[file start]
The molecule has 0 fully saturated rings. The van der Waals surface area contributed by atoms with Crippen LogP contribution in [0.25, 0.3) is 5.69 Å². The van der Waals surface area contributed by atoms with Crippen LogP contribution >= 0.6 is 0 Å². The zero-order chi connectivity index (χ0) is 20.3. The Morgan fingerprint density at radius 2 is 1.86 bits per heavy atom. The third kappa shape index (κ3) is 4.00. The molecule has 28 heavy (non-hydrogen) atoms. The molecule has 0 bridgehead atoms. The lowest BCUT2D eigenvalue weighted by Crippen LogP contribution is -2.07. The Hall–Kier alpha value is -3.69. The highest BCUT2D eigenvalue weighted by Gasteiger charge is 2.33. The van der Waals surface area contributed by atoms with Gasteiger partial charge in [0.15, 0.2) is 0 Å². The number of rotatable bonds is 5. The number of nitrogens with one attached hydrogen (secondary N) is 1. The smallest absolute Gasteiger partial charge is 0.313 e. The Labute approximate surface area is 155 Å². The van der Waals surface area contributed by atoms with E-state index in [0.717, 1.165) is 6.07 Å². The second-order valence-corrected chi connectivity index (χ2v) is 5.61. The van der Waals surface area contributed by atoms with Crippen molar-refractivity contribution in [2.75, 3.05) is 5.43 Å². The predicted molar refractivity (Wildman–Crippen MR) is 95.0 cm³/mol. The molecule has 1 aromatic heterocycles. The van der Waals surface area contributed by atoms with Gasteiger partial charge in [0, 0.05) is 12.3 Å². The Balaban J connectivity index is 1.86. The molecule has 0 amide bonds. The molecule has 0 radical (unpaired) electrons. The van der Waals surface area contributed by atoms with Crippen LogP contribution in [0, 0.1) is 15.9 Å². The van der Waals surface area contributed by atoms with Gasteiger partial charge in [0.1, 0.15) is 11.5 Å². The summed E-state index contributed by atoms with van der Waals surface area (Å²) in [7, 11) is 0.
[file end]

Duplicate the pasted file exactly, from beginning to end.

The molecule has 0 fully saturated rings. The van der Waals surface area contributed by atoms with Crippen LogP contribution in [0.25, 0.3) is 5.69 Å². The van der Waals surface area contributed by atoms with Crippen LogP contribution >= 0.6 is 0 Å². The zero-order chi connectivity index (χ0) is 20.3. The Morgan fingerprint density at radius 2 is 1.86 bits per heavy atom. The third kappa shape index (κ3) is 4.00. The molecule has 28 heavy (non-hydrogen) atoms. The molecule has 0 bridgehead atoms. The lowest BCUT2D eigenvalue weighted by Crippen LogP contribution is -2.07. The Hall–Kier alpha value is -3.69. The highest BCUT2D eigenvalue weighted by Gasteiger charge is 2.33. The van der Waals surface area contributed by atoms with Gasteiger partial charge in [0.15, 0.2) is 0 Å². The number of rotatable bonds is 5. The number of nitrogens with one attached hydrogen (secondary N) is 1. The smallest absolute Gasteiger partial charge is 0.313 e. The Labute approximate surface area is 155 Å². The van der Waals surface area contributed by atoms with E-state index in [0.717, 1.165) is 6.07 Å². The second-order valence-corrected chi connectivity index (χ2v) is 5.61. The van der Waals surface area contributed by atoms with Crippen molar-refractivity contribution in [2.75, 3.05) is 5.43 Å². The predicted molar refractivity (Wildman–Crippen MR) is 95.0 cm³/mol. The molecule has 1 aromatic heterocycles. The van der Waals surface area contributed by atoms with Gasteiger partial charge in [0, 0.05) is 12.3 Å². The Balaban J connectivity index is 1.86. The molecule has 0 amide bonds. The molecule has 0 radical (unpaired) electrons. The van der Waals surface area contributed by atoms with Crippen LogP contribution in [0, 0.1) is 15.9 Å². The van der Waals surface area contributed by atoms with Gasteiger partial charge in [0.1, 0.15) is 11.5 Å². The summed E-state index contributed by atoms with van der Waals surface area (Å²) in [7, 11) is 0.